South Africa - Colonial Period
Portuguese seafarers, who pioneered the sea route to India in the late 15th century, were regular visitors to the South African coast during the early 1500s. Other Europeans followed from the late 16th century. In 1652, the Dutch East India Company (VOC) set up a station in Table Bay (Cape Town) to provision passing ships. Trade with the Khoekhoe(n) for slaughter stock soon degenerated into raiding and warfare. Beginning in 1657, European settlers were allotted farms by the colonial authorities in the arable regions around Cape Town, where wine and wheat became the major products. In response to the colonists’ demand for labor, the VOC imported slaves from East Africa, Madagascar, and its possessions from the East Indies.
Portuguese mariners explored the west coast of Africa throughout the latter half of the fifteenth century. Two ships under Bartholomeu Dias eventually rounded the Cape of Good Hope in 1488 and traveled more than 600 kilometers along the southwestern coast. In 1497 an expedition under Vasco da Gama rounded the Cape, sailed up the east African coast to the Arab port of Malindi (in present-day Kenya), and then crossed the Indian Ocean to India, thereby opening up a way for Europeans to gain direct access to the spices of the East without having to go through Arab middlemen. The Portuguese dominated this trade route throughout the sixteenth century. They built forts and supply stations along the west and east African coasts, but they did not build south of present-day Angola and Mozambique because of the treacherous currents along the southern coast.
At the end of the sixteenth century and in the early seventeenth century, English and Dutch merchants challenged the Portuguese monopoly in West Africa and Asia and saw the Cape peninsula as a source of fresh water, meat, and timber for masts, all of which they could obtain through trade with the local Khoikhoi. The English government refused its mariners' requests that it annex land there and establish a base, but in 1652 the Dutch East India Company (Verenigde Oostindische Compagnie--VOC) established a supply station in Table Bay on the Cape peninsula, instructing its station commander, Jan van Riebeeck, and his eighty company employees to build a fort and to obtain supplies of foodstuffs for the Dutch fleets.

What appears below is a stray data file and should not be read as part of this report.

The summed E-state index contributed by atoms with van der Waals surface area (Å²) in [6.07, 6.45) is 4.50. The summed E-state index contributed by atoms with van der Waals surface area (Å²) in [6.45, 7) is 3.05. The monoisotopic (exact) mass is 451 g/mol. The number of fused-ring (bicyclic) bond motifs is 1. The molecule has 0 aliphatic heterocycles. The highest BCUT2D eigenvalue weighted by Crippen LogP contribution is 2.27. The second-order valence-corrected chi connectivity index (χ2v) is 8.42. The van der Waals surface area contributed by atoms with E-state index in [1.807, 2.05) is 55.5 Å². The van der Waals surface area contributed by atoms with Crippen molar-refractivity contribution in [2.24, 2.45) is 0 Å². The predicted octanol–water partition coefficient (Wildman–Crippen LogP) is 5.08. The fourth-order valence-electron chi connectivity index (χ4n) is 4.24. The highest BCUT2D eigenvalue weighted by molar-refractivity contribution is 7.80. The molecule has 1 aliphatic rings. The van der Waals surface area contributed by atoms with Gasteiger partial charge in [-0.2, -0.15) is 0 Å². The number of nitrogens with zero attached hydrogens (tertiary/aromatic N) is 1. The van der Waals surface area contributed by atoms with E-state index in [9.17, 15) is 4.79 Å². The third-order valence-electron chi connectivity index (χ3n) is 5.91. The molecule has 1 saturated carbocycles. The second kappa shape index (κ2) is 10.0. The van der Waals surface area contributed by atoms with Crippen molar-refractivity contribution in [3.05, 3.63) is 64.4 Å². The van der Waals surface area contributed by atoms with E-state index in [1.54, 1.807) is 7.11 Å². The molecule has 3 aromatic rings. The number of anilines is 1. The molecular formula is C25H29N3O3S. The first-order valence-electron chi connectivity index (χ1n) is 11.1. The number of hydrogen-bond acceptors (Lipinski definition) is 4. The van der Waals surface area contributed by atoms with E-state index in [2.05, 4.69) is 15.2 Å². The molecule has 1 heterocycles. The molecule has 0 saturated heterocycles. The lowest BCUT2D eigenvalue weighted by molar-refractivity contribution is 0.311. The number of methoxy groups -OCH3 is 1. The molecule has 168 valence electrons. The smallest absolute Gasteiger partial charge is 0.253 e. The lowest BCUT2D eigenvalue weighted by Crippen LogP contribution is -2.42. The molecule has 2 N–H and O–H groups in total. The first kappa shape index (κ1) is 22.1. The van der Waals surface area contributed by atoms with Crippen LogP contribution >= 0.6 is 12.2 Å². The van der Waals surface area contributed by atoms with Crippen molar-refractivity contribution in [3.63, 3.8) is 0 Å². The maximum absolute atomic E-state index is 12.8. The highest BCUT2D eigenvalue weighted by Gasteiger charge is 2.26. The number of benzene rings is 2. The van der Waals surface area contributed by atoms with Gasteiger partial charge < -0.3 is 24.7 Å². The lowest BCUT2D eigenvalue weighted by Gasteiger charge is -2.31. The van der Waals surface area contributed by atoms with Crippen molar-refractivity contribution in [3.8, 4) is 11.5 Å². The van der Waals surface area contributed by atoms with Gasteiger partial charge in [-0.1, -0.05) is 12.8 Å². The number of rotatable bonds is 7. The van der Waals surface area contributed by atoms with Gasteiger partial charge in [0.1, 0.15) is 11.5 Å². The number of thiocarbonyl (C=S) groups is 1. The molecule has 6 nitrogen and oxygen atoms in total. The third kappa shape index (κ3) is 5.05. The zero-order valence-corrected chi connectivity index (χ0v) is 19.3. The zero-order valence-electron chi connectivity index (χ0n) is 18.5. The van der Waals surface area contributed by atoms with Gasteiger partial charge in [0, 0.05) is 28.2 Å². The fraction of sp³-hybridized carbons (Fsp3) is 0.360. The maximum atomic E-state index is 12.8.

The VOC's directors intended that the settlement at Table Bay should amount to no more than a small supply station able largely to pay for itself. European settlement was to be limited to VOC employees only, and their numbers were to be kept as small as possible. Company ships could stop to take on water, to get supplies of fresh fruit and vegetables grown by VOC employees, and to trade for fresh meat and milk from the local Khoikhoi. The Khoikhoi were also expected to supply the labor needs of the settlement--building wharves and warehouses, putting up offices, and laying out roads. Within its first half decade, however, the Cape Colony was growing in ways unforeseen at its establishment. Most Khoikhoi chose not to labor for the Dutch because of low wages and harsh conditions; and, although ready initially to trade with the Dutch, they became increasingly unwilling to sell their farm products at the prices offered by the VOC.
As a result, three processes were set in motion in the 1650s that were to produce a rapidly expanding, racially stratified society. First, the VOC decided to import slaves to meet local labor needs, and it maintained that policy for more than 100 years. Second, the VOC decided to free some of its employees from their contracts and to allow them to establish farms of their own to supply the Dutch fleets, thereby giving rise to a local settler population. Third, to supply the needs of the fleets as well as of the growing local population, the Dutch expanded ever farther into the lands of the Khoikhoi, engaging in a series of wars that, together with the effects of imported diseases, decimated the indigenous population.
Van Riebeeck had concluded within two months of the establishment of the Cape settlement that slave labor would be needed for the hardest and dirtiest work. Some thought was given to enslaving Khoikhoi men, but the idea was rejected on the grounds that such a policy would be both costly and dangerous. With a European population that did not exceed 200 during the settlement's first five years, war against neighbors numbering more than 20,000 would have been foolhardy. Moreover, the Dutch feared that Khoikhoi people, if enslaved, could always escape into the local community, whereas foreigners would find it much more difficult to elude their "masters."